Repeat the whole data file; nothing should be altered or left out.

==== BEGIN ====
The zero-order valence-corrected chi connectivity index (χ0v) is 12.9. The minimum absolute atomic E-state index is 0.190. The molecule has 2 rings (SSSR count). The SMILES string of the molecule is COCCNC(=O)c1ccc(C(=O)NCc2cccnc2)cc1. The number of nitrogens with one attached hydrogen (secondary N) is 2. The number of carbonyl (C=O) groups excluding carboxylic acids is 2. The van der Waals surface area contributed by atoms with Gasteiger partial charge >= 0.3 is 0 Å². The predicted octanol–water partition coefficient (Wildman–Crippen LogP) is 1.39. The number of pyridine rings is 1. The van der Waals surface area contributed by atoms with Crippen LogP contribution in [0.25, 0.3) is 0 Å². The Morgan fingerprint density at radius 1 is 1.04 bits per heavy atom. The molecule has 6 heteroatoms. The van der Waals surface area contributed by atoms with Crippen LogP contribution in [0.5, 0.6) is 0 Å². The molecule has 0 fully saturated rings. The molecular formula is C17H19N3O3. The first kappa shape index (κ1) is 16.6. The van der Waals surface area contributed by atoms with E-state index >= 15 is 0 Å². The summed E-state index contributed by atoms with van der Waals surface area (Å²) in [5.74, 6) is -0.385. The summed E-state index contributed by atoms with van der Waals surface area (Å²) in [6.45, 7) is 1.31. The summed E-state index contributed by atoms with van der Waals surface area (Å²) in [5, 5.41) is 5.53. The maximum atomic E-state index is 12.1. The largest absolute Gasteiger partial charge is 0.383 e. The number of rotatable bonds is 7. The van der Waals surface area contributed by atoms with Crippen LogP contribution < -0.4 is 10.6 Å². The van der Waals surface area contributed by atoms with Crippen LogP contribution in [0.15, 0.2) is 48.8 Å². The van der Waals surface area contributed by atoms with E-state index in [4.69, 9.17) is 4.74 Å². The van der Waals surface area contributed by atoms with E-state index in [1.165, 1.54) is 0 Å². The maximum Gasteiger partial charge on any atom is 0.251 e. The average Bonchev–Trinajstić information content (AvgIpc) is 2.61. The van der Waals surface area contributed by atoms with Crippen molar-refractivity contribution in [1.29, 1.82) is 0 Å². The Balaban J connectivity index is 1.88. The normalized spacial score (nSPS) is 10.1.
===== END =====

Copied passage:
The zero-order valence-corrected chi connectivity index (χ0v) is 12.9. The minimum absolute atomic E-state index is 0.190. The molecule has 2 rings (SSSR count). The SMILES string of the molecule is COCCNC(=O)c1ccc(C(=O)NCc2cccnc2)cc1. The number of nitrogens with one attached hydrogen (secondary N) is 2. The number of carbonyl (C=O) groups excluding carboxylic acids is 2. The van der Waals surface area contributed by atoms with Gasteiger partial charge >= 0.3 is 0 Å². The predicted octanol–water partition coefficient (Wildman–Crippen LogP) is 1.39. The number of pyridine rings is 1. The van der Waals surface area contributed by atoms with Crippen LogP contribution in [0.25, 0.3) is 0 Å². The Morgan fingerprint density at radius 1 is 1.04 bits per heavy atom. The molecule has 6 heteroatoms. The van der Waals surface area contributed by atoms with Crippen LogP contribution in [0.5, 0.6) is 0 Å². The molecule has 0 fully saturated rings. The molecular formula is C17H19N3O3. The first kappa shape index (κ1) is 16.6. The van der Waals surface area contributed by atoms with E-state index >= 15 is 0 Å². The summed E-state index contributed by atoms with van der Waals surface area (Å²) in [5.74, 6) is -0.385. The summed E-state index contributed by atoms with van der Waals surface area (Å²) in [6.45, 7) is 1.31. The summed E-state index contributed by atoms with van der Waals surface area (Å²) in [5, 5.41) is 5.53. The maximum atomic E-state index is 12.1. The largest absolute Gasteiger partial charge is 0.383 e. The number of rotatable bonds is 7. The van der Waals surface area contributed by atoms with Crippen LogP contribution < -0.4 is 10.6 Å². The van der Waals surface area contributed by atoms with Crippen LogP contribution in [0.15, 0.2) is 48.8 Å². The van der Waals surface area contributed by atoms with E-state index in [4.69, 9.17) is 4.74 Å². The van der Waals surface area contributed by atoms with E-state index in [1.165, 1.54) is 0 Å². The maximum Gasteiger partial charge on any atom is 0.251 e. The average Bonchev–Trinajstić information content (AvgIpc) is 2.61. The van der Waals surface area contributed by atoms with Crippen molar-refractivity contribution in [1.29, 1.82) is 0 Å². The Balaban J connectivity index is 1.88. The normalized spacial score (nSPS) is 10.1.